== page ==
Texas Tech University

Texas Radon Information

What is Radon?

Radon is an odorless, colorless, radioactive gas that develops with the natural breakdown of uranium in soil and rock. Radon can enter a home by migrating through permeable rocks and soils and eventually seeping into buildings or releasing into the atmosphere. Radon is measured in units of picocuries per liter (pCi/L) in either air or water.

What are the Health Risks Associated with Radon?

The primary health risk associated with radon is the potential to develop lung cancer. In addition, smoking combined with radon exposure greatly increases the risk for developing lung cancer. Read more about radon levels and concerns in Texas to understand potential risk.

Radon Public Service Announcement with Chester Pitts (00:48)

How Are You Exposed To Radon?

Radon that seeps into homes may accumulate there and decay into radioactive, chemically reactive particles that attach themselves to dust in the home environment. If inhaled over a long period of time, these radioactive particles may cause damage to the lung tissues and increase the risk of developing lung cancer.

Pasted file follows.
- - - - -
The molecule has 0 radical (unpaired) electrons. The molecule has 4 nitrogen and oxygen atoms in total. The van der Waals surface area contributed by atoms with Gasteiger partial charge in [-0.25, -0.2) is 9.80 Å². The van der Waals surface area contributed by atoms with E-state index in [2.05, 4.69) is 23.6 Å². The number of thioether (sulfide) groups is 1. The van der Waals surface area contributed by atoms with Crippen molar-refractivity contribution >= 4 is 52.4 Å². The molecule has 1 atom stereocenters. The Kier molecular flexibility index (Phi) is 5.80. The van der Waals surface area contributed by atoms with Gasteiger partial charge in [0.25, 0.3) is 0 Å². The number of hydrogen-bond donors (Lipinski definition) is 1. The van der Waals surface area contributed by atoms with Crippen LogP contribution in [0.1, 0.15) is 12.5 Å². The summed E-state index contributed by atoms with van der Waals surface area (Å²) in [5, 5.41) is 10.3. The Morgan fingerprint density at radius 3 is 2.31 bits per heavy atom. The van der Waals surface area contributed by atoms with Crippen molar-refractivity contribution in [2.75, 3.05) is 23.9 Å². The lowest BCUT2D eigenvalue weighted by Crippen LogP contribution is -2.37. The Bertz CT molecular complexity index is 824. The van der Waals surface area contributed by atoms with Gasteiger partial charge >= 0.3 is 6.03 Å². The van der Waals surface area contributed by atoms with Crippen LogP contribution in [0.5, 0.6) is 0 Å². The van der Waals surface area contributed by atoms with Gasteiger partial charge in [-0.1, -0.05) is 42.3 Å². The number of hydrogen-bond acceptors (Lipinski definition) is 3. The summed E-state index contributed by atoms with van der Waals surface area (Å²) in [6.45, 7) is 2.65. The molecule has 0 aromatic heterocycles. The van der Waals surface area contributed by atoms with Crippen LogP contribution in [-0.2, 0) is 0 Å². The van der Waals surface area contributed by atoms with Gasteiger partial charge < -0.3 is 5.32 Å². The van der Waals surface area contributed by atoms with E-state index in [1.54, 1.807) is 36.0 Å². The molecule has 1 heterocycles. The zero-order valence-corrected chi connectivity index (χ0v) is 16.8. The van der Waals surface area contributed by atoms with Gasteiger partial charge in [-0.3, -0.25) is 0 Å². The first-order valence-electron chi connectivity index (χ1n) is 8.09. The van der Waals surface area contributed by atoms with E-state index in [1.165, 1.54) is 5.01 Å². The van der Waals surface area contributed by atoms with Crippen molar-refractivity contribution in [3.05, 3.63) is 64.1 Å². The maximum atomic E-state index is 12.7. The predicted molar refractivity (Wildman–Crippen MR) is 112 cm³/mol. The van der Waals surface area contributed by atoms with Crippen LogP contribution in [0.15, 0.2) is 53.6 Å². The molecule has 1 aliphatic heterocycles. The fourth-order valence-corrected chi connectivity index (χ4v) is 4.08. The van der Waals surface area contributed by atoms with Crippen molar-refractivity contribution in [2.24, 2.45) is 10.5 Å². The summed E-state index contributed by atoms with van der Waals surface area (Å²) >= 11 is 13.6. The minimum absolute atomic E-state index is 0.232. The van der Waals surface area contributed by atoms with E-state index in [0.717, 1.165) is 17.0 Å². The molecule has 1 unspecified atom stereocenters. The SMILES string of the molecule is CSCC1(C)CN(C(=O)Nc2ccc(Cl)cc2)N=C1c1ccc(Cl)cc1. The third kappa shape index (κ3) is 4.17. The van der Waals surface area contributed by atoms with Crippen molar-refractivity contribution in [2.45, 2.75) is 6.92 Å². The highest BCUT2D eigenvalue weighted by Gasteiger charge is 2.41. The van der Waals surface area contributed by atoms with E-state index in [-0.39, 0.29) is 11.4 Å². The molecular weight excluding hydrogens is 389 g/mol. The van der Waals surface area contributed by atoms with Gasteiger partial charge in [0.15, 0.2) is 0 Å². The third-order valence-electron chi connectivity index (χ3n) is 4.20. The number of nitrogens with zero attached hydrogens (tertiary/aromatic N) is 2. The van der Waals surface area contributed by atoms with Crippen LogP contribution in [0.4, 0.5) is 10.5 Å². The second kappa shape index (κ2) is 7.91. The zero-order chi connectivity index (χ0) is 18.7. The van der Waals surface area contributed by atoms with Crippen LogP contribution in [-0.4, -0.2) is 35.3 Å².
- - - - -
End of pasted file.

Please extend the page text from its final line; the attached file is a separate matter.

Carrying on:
Testing Recommendations 

The only way to know your radon level is by testing your home or work environment for radon. If you have an elevated radon measurement, it may be wise to retest or seek action for radon reduction

There are no radon certification requirements for the State of Texas at this time, but the National Radon Proficiency Program lists radon testers and mitigators within Texas that have passed a rigorous national certification program. A list of these individuals can be found at NRPP. Local home inspectors in your area may also perform radon testing.

Read More

Texas Radon Group logo, affiliated with TTU SIRG